Notre Dame Fire

As you drive toward the great city of Paris you will see the marker signs just like any city in the world: “50 kilometers to Paris,” “20 kilometers to Paris,” “3 kilometers to Paris.”  The unique thing about the mileage marker signs in Paris is that everything is measured from Notre Dame Cathedral. One could say that every place in the surroundings of Paris revolves around the cathedral that is literally and metaphorically at the heart of the city.  All of the roads therefore will eventually lead to the Cathedral of Notre Dame, and at the center of Notre Dame Cathedral is God Himself in the Blessed Sacrament.

To that end, I was captivated by two vignettes that emerged from the devastating conflagration of the most famous church in the world dedicated to the Blessed Mother.

The first involves the bravest people in the world:  firefighters.  As the first fire trucks arrived and as they were rigging their fire equipment, one firefighter leapt off the truck and did something none of the others did yet—he immediately ran directly into the burning Cathedral.  This firefighter also happens to be a Catholic Priest.  Father Fournier is a priest and also a member of the French Armed Forces as well as the Paris Fire Department.  I will let Father Fournier tell his own story as conveyed by French News Service:

…. right away two things must absolutely be done:  save this unfathomable treasure that is the Crown of Thorns, and of course our Lord present in the Blessed Sacrament.  As I entered the cathedral, there was little smoke and almost no heat, but we had a vision of what hell may be:  like waterfalls of fire pouring down from the openings in the roof.   The relic was extracted from the building and guarded by police officers.  Everybody understands that the Crown of Thorns is an absolutely unique relic, but the Blessed Sacrament is our Lord, really present in His body, soul, divinity and humanity and you understand that it is hard to see someone you love perish in the blaze.  As firefighters we see casualties from fire and we know its effects, this is why I sought to preserve above all, the real presence of our Lord Jesus Christ.  When the fire attacked the northern bell tower we started to fear losing it.  This was exactly the time when I rescued the Blessed Sacrament.  And I did not want to simply leave with Jesus:  I took the opportunity to perform Benediction with the Blessed Sacrament.  Here I am completely alone in the cathedral, in the middle of burning debris falling down from the ceiling, I call upon Jesus to help us save His home.  It was probably both this and the excellent general maneuver of the firefighters that led to the stopping of the fire, the ultimate rescuing of the northern tower.  We started Lent by imposing ashes and saying ‘remember you are dust,’ and truly this was a miniature Lent:  the Cathedral went to ashes, not to disappear, but to emerge stronger, as we Christians are, after the Resurrection of our Lord.”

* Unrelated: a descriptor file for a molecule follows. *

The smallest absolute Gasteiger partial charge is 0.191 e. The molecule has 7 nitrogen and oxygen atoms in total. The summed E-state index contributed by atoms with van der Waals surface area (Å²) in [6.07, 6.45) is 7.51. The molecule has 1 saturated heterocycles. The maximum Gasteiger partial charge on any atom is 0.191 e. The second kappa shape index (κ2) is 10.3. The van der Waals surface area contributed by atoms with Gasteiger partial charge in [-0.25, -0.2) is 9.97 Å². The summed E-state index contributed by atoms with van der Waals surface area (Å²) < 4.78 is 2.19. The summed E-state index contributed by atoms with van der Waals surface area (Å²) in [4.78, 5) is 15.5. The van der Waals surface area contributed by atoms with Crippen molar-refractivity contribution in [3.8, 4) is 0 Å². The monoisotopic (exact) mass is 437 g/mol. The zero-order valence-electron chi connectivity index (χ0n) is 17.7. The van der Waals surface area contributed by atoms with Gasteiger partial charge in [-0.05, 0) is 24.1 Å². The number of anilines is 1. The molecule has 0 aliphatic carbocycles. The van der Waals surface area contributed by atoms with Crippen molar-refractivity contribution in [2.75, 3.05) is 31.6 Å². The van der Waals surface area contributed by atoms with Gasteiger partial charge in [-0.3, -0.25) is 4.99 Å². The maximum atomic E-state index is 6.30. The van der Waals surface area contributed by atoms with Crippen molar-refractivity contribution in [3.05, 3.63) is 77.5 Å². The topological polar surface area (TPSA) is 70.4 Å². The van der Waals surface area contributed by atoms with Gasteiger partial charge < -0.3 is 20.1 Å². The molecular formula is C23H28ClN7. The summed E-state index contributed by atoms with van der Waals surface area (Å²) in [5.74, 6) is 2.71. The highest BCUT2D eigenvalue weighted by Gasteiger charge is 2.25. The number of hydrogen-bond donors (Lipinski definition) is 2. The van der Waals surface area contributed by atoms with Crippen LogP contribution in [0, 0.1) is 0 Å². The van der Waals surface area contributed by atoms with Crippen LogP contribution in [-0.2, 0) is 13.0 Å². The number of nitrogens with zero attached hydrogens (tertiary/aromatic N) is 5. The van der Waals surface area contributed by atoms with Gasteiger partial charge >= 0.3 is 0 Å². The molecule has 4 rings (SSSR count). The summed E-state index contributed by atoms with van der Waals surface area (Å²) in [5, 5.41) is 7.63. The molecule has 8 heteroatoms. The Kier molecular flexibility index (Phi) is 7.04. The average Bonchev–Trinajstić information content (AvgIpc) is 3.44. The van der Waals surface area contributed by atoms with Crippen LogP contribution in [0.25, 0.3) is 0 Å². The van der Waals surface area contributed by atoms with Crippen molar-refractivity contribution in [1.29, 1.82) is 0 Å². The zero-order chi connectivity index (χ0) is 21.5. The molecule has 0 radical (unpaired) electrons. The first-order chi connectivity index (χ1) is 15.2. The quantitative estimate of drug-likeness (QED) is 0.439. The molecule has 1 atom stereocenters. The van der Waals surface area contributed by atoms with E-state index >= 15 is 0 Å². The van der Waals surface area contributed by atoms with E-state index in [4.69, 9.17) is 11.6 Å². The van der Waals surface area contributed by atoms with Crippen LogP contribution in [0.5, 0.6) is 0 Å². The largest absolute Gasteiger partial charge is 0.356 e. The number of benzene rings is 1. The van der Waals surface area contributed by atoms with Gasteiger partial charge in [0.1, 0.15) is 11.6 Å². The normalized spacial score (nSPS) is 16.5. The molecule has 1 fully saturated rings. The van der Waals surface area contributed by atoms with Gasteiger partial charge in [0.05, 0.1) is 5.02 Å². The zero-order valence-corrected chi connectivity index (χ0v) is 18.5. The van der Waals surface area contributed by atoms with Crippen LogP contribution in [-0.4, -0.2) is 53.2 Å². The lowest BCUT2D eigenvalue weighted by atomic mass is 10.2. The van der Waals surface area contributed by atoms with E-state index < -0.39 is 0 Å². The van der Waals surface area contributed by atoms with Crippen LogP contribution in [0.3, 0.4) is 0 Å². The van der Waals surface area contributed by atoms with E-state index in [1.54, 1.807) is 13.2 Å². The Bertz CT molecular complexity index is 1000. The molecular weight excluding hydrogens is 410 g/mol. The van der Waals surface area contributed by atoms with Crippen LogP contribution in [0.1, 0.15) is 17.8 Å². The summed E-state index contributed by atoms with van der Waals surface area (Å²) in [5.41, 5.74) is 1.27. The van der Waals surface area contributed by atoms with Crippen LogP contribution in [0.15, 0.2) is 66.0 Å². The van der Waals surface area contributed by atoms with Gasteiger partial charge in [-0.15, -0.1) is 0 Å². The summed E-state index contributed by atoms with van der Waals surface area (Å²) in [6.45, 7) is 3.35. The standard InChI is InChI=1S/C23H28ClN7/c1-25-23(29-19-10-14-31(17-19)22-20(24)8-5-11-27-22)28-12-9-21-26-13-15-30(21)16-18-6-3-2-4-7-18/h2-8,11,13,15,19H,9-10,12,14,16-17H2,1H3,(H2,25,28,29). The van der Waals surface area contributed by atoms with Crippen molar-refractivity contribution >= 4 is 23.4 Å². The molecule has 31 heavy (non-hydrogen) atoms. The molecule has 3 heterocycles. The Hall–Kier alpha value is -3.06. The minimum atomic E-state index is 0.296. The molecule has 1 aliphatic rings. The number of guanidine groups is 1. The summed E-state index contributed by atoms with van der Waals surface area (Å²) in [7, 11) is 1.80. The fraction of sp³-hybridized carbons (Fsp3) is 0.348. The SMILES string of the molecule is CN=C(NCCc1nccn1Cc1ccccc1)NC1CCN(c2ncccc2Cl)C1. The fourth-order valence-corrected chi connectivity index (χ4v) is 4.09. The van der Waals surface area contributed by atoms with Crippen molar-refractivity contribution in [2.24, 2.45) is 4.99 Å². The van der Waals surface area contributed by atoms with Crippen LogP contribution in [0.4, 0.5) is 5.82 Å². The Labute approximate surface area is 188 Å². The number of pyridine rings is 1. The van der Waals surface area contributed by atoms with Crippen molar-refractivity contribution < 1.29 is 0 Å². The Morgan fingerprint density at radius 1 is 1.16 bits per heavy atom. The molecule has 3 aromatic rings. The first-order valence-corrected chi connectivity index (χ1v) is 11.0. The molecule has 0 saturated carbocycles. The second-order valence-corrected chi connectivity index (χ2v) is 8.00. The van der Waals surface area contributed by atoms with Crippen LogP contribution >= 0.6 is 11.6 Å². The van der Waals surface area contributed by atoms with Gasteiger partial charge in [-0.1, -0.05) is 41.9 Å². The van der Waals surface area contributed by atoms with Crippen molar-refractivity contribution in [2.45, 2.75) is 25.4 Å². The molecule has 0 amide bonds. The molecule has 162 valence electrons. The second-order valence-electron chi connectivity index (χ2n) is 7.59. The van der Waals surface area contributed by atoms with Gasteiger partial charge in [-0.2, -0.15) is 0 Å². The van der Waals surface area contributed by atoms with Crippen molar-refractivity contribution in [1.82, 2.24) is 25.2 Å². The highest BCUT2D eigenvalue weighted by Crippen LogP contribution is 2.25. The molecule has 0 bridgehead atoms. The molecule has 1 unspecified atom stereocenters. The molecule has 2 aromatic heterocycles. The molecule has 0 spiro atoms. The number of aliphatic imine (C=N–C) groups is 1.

While this was happening inside, outside the world was stunned by the gathering of young people along the Seine and the walkways of the Left Bank kneeling, praying and chanting hymns to the Blessed Mother as her home went up in flames.  Where had these youths learned these prayers and hymns?  After so many generations of French people had left the practice of the faith, here was a new generation of French youth who so naturally turned to God in prayer. The embers of faith had been stoked within them as Father Fournier told us: “the Cathedral went to ashes, not to disappear, but to emerge stronger as we Christians are after the Resurrection of our Lord.”